The identification of tissue afflicted with Barrett's Esophagus by researchers from Canadian Light Source and the University of Saskatchewan may lead to improved methods for diagnosing the condition.
The identification of tissue afflicted with Barrett’s Esophagus (BE) by researchers from Canadian Light Source (CLS) and the University of Saskatchewan (U of S) may lead to improved methods for diagnosing the condition.
The researchers, led by CLS staff scientist Luca Quaroni and Dr. Alan Casson, head, Department of Surgery, U of S, examined healthy and diseased tissue. They found, using Fourier Transform Infrared (FTIR) Spectromicroscopy, that “increased concentrations of particular biomarkers, such as glycoproteins, were associated with Barrett’s tissue.”
“The advantage to using microscopes with synchrotron light is that it allows us to identify chemical biomarkers inside specific cells,” said Dr. Quaroni, who conducted the synchrotron analysis. “Often the differences between healthy and malignant tissue can be quite small, but the differences seen here were quite striking. This is a good proof of concept for developing a traceable technique that matches what can be seen at the macroscopic scale using microscopic samples.”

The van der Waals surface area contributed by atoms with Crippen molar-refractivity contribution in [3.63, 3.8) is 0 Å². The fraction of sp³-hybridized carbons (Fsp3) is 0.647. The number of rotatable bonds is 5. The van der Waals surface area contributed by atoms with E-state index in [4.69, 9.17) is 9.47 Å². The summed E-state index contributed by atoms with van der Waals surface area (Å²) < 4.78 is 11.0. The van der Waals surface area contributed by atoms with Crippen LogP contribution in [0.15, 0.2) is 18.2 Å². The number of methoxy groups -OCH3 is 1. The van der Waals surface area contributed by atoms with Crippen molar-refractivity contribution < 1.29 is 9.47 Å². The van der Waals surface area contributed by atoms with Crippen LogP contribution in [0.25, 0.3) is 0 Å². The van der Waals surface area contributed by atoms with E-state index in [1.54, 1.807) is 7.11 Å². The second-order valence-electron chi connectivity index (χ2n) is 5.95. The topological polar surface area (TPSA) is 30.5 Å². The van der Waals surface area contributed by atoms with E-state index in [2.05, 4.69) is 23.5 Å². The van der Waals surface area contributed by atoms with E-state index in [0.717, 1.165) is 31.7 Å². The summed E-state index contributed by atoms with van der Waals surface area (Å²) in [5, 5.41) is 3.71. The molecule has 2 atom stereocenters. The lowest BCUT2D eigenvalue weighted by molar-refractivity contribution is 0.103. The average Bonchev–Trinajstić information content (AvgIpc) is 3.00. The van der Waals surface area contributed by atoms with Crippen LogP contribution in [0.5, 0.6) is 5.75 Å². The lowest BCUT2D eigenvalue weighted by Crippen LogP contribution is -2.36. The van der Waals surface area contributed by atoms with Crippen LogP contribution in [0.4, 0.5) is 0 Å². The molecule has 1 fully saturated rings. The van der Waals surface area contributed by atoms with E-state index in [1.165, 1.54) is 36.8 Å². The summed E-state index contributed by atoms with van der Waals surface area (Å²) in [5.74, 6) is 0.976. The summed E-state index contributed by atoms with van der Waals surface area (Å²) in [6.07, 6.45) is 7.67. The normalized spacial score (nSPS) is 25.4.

The diseased tissues “had characteristic regions localized to gland crypts, ranging in size from one pixel to a few tens of pixels, which displayed IR spectra with defined absorption features characteristic of glycoproteins,” according to an abstract of the article, which was published in the June 2009 issue of the Analyst.
According to the researchers, diagnosing BE currently “depends on the skill and experience of individual pathologists examining biopsy samples from patients, often relying on subjective criteria.” The ability to identify these biomarkers may be used as “an additional tool for diagnosis.”
In addition, the use of FTIR appears “to be a potentially useful technique to identify premalignant BE tissues,” as BE can cause a slightly increased risk for esophageal cancer.